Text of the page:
Those who dare to fail miserably can achieve greatly. – John F. Kennedy
I find the connection between success and failure a fascinating topic. Essentially, everybody wants to be successful. You and me might have different definitions for success, but for all intents and purposes we want success.
On the other hand, I still have to meet somebody who says to me “I want to fail” or “I want more failure”.
Curiously this is true, even though we´ve all probably heard or read many times that failure and making mistakes is just the other side of the golden coin called success.
Most of us are familiar with sayings like “to be successful you have to fail” or “failure is the stepping stone to success”. Still, we´d rather become successful without failure because more often than not we experience failure not as a stepping stone but a huge, hurtful roadblock – or even the staircase to hell.
Let´s think about this for a moment – isn´t that interesting? After all, the whole idea of failure is not something we´ve been born with, but what we´ve learned to believe in and fear way back in our personal histories.
Otherwise we already would have feared to fail when we learned to walk. But instead we kept pulling us up and taking a step and falling and failing hundreds of times before we really could walk. Actually, according to a study, babies learn to walk after thousands of steps and a dozens of falls per day!
Now that is a failure ratio that would drive most of us to feel like a total loser and to give up for good. Luckily, as long as a baby is physically healthy and equipped to walk, it will not give up and not have any inner dialogue or bad feelings about what a big failure it is. Not even the baby´s parents will stand there watching and saying “Oh my God, it fell again! That´s a dozen times today! What a failure. Our baby has just no talent to walk. It´ll never succeed. Let´s get a wheelchair.”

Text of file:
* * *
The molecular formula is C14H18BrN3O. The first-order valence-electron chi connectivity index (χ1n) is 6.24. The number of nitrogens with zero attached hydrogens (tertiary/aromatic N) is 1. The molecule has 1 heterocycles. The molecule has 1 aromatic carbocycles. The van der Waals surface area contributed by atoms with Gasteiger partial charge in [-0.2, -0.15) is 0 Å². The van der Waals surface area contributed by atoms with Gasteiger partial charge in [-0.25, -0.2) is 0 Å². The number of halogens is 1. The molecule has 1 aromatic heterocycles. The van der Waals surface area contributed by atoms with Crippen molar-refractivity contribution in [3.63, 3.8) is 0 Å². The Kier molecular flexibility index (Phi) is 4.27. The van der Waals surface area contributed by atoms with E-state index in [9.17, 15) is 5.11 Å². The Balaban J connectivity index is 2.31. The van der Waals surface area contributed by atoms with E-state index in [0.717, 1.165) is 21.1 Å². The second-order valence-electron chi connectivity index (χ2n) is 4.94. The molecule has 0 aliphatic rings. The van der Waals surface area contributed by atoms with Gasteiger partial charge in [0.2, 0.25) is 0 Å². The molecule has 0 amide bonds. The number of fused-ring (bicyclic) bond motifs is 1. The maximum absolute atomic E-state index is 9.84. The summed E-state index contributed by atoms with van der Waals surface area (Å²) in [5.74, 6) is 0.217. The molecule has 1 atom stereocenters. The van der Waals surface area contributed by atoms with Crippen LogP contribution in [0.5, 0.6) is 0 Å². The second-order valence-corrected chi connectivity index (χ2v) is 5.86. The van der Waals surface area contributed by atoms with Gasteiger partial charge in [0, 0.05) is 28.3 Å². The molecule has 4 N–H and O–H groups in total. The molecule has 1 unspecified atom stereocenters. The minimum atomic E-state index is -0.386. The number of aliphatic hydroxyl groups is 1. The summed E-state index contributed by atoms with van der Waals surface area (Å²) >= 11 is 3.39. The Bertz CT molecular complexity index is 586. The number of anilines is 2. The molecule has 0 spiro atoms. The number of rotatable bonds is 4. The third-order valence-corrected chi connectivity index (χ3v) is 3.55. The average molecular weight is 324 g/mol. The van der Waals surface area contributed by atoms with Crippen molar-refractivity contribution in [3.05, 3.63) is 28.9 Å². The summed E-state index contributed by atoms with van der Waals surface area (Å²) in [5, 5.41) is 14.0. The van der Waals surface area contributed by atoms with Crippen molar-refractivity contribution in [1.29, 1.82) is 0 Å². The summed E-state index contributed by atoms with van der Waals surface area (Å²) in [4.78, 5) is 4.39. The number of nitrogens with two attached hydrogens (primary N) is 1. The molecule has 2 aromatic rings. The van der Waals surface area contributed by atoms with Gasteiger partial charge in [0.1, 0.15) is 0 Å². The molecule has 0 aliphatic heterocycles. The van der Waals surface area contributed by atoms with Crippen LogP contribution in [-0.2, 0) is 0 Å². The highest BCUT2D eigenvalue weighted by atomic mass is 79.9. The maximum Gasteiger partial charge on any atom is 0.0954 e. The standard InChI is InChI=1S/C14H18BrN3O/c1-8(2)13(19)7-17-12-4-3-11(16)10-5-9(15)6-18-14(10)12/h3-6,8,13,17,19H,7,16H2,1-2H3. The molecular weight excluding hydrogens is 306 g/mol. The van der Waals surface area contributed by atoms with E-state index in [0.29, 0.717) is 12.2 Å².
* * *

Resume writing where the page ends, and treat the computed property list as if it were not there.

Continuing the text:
But instead the parents cheer their baby on, and each of its attempts and little one-step-successes, too. Meanwhile the baby keeps on failing miserably and thus achieves greatly: the freedom and power to walk on its own feet wherever it wants to. What a success! And I mean the result AND the process!
So it´s not necessary to fear failure or to avoid it, as long as we don´t buy into the hurtful story being told about failing: that it means were not always good, worthy, talented and loveable enough just the way we are, no matter what we achieve or not. That it means, we don´t deserve or are unable to reach our goals and live our dreams. That it proves that we will never – really – succeed. That therefore we need to fear failing and falling from the high pedestal of perfection that is supposed to save us from the guilt and shame of failing.
This story is self-defeating and simply not true. There is nothing to be ashamed of or to feel guilty of failing or making a mistake. Your innate worthiness and goodness, your talents and lovableness are independent of your failures – and even of your successes. When you recognize this you´ll gain true success paired with freedom and happiness. Then the fear of failure will become meaningless and you can safely live and create from this truth: Failure is purely feedback to learn faster and become a master in what you´re doing. That´s what allows you to experience success in the process and at the finish. So you don´t need to avoid or overcome failure, but embrace it whenever it happens as an initially unexpected outcome that helps you to eventually create your desired results.
So here is my question for you: A variation of the well-known “What would you do if you could not fail?”: “What would you do if you could fail without feeling like a failure at all?”